Present Maggie enters and states she is staying at the beach house. She then exits the apartment. Jake gloomily sits on the couch before both Mollys, age twelve and twenty one, appear and sit with him. They try to play a game but it ends up relating back to Maggie, so they simply sit.
Act Two: Begins with Jake, once again, seated at his computer typing. Maggie enters seductively and expresses her wish to be with him again, before laughing in his face. It is realized that Maggie is only a hallucination and she leaves. Jake confides in the audience on how his imaginary women are appearing without his summons, before Karen enters, asking to speak with him.
Karen and Jake get into an argument over his relationships and it is found that he has had several relationships in the six months that Maggie has been gone. He is currently with a woman named Shelia. Edith arrives and together, she and Karen irritate him. Jake realizes they are "really there" and calls Edith in order to help get rid of the hallucinations. Karen and Edith then leave. Jake tells the audience he never called Edith—that it was a trick to get rid of Karen and Edith in his head.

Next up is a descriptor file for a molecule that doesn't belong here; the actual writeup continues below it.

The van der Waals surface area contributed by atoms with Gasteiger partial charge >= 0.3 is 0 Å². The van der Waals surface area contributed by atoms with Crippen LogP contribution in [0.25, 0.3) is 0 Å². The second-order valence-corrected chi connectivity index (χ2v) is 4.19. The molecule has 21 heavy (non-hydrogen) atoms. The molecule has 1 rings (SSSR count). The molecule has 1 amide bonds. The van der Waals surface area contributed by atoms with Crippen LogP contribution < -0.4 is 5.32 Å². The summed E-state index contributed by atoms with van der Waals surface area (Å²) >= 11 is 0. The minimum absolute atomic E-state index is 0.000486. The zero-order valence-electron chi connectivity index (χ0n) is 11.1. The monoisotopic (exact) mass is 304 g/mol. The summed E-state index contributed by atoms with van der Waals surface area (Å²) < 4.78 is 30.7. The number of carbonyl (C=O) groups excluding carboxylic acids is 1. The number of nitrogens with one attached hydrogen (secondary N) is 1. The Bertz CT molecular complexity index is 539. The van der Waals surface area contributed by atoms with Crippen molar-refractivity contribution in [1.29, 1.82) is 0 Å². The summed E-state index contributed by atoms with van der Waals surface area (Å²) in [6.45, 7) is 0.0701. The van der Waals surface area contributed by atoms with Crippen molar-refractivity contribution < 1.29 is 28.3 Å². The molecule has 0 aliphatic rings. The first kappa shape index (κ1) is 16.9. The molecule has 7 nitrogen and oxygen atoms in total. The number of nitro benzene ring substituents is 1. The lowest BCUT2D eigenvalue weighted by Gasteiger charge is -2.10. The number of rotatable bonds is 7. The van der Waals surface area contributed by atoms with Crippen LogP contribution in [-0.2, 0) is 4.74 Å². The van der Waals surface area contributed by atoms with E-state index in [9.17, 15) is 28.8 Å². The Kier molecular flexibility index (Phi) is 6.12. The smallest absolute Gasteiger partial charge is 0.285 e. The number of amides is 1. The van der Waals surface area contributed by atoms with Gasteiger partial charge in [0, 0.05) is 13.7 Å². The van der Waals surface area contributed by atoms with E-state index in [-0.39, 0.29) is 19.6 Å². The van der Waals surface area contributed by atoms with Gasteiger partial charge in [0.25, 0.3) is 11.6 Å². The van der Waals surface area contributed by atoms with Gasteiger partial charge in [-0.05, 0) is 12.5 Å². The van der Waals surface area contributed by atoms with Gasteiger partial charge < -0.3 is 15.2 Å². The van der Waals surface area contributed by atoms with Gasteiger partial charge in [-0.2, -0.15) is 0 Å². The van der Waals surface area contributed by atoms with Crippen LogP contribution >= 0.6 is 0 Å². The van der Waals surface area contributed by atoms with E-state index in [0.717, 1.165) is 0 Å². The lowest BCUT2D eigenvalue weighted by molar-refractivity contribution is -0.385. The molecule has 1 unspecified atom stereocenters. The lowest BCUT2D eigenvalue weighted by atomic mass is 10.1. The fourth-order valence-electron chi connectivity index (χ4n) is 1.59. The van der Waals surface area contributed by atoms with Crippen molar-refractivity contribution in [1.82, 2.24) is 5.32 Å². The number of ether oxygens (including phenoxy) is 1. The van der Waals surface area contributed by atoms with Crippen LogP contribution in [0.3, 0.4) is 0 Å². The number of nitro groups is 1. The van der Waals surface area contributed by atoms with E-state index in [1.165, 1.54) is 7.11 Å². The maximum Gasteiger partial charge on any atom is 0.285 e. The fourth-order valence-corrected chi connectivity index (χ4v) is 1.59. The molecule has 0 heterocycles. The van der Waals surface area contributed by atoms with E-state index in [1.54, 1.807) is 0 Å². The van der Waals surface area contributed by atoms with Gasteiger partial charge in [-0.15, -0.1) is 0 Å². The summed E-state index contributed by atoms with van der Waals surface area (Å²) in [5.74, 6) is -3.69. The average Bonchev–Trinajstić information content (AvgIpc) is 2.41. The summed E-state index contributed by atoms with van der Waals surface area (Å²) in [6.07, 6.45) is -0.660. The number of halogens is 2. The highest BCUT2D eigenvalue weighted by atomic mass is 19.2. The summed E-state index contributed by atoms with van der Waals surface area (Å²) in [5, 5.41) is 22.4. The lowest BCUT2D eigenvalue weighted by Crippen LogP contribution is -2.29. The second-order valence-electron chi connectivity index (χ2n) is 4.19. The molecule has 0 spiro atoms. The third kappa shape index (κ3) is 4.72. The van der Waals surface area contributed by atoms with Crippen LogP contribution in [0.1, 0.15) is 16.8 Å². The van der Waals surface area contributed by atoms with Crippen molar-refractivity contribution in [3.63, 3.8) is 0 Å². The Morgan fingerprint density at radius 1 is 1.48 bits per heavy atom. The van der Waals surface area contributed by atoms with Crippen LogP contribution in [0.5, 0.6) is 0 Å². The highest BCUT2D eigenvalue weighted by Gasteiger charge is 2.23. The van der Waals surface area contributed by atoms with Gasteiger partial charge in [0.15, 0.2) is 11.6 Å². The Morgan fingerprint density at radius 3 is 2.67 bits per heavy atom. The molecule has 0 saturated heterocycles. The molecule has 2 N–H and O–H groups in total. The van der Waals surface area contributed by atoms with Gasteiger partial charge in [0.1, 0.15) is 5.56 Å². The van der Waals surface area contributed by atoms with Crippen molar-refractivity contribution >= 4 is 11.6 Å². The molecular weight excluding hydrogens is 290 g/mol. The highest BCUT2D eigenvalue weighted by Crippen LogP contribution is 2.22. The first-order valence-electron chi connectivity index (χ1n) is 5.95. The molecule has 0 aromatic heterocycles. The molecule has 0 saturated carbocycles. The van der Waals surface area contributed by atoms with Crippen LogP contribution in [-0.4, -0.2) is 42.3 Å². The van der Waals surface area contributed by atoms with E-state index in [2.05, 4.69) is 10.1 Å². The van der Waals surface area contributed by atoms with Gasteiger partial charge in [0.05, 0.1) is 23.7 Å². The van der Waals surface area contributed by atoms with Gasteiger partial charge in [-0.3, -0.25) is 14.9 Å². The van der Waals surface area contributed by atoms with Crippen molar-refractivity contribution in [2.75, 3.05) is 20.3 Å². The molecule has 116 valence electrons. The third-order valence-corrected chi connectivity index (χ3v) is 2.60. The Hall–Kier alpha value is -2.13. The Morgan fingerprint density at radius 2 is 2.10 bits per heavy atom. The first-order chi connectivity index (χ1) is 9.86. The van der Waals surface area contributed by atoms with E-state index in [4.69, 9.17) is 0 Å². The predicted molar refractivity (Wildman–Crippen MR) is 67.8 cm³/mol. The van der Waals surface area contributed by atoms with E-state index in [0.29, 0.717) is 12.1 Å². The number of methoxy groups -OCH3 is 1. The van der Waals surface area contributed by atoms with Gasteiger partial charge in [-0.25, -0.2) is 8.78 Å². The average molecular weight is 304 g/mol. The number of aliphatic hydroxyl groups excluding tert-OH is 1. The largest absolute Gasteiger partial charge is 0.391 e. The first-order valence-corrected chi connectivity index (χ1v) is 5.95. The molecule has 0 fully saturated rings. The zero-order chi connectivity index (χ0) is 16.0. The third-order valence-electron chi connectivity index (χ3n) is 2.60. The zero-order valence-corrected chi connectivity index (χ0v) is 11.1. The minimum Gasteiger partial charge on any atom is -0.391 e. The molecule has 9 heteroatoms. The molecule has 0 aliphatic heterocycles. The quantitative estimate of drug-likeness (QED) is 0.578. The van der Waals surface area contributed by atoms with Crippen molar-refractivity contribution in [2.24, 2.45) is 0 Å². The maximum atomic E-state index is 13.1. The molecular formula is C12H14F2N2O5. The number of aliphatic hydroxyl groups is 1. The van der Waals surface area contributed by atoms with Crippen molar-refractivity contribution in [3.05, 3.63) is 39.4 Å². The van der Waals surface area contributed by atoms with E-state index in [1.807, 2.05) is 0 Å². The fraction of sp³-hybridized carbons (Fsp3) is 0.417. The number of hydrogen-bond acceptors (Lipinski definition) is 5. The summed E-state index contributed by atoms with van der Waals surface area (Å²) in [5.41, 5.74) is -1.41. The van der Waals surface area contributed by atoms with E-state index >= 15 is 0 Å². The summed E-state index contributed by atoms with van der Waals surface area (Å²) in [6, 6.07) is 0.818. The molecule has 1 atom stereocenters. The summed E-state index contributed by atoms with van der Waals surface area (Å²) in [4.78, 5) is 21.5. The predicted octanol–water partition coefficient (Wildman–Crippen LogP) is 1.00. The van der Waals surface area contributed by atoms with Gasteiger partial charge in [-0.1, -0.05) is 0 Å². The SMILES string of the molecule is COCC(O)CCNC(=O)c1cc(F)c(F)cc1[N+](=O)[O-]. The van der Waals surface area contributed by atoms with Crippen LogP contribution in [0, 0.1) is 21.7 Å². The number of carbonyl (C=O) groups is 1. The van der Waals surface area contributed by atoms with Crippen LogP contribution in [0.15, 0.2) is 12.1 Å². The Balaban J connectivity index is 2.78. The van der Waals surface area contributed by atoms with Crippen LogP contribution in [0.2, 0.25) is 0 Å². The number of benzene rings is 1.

The doorbell rings and Shelia enters. She and Jake have a strange conversation in which Jake's insanity starts to become clear. Maggie then appears and begins to mock Jake from behind Shelia's back. Jake grows angry with Maggie, frequently shouting at her, with Shelia (who cannot see Maggie) growing frightened. She eventually runs out of the house screaming.
After an Imaginary reunion between Julie and Molly, the real Maggie returns to talk with Jake. She informs him that she has dinner plans with someone and that she believes that person is going to propose, leading to an argument between Jake and Maggie, and eventually Maggie's departure.
Suddenly, Jake hears the voice of his late mother. She informs him of her forgiveness and love of him and then disappears. Then all of the other imaginary characters reappear and say goodbye to Jake. The real Maggie then enters and announces that she canceled the dinner date. She wants to work things out with Jake. Jake walks towards her and they reach out towards each other like The Creation of Adam in the Sistine Chapel. The lights fade to black.
In 1996, the play was made into a TV movie starring Alan Alda with direction by Glenn Jordan. Both Alda and Van Patten were brought in from the original cast to reprise respectively the roles of Jake and Edith.
- Jake's Women playbillvault.com, accessed April 13, 2012
- Rich, Frank. "Review/Theater; 'Jake's Women,' a New Chapter in the Sex Wars" The New York Times, March 25, 1992
- Simon, Neil. "Script" Jake's Women (1993), (books.google.com), Samuel French, Inc., ISBN unknown, pp.2-6
- Jake's Women Internet Broadway Database, accessed April 14, 2012
- Churnin, Nancy. "Rewritten 'Jake's Women' Back on Broadway Track" Los Angeles Times, September 5, 1991
- "History, Stevens Center" uncsa.edu, accessed April 13, 2012
- Jake's Women Internet Movie Database, accessed April 13, 2012
- Jake's Women .tcm.com, accessed April 13, 2012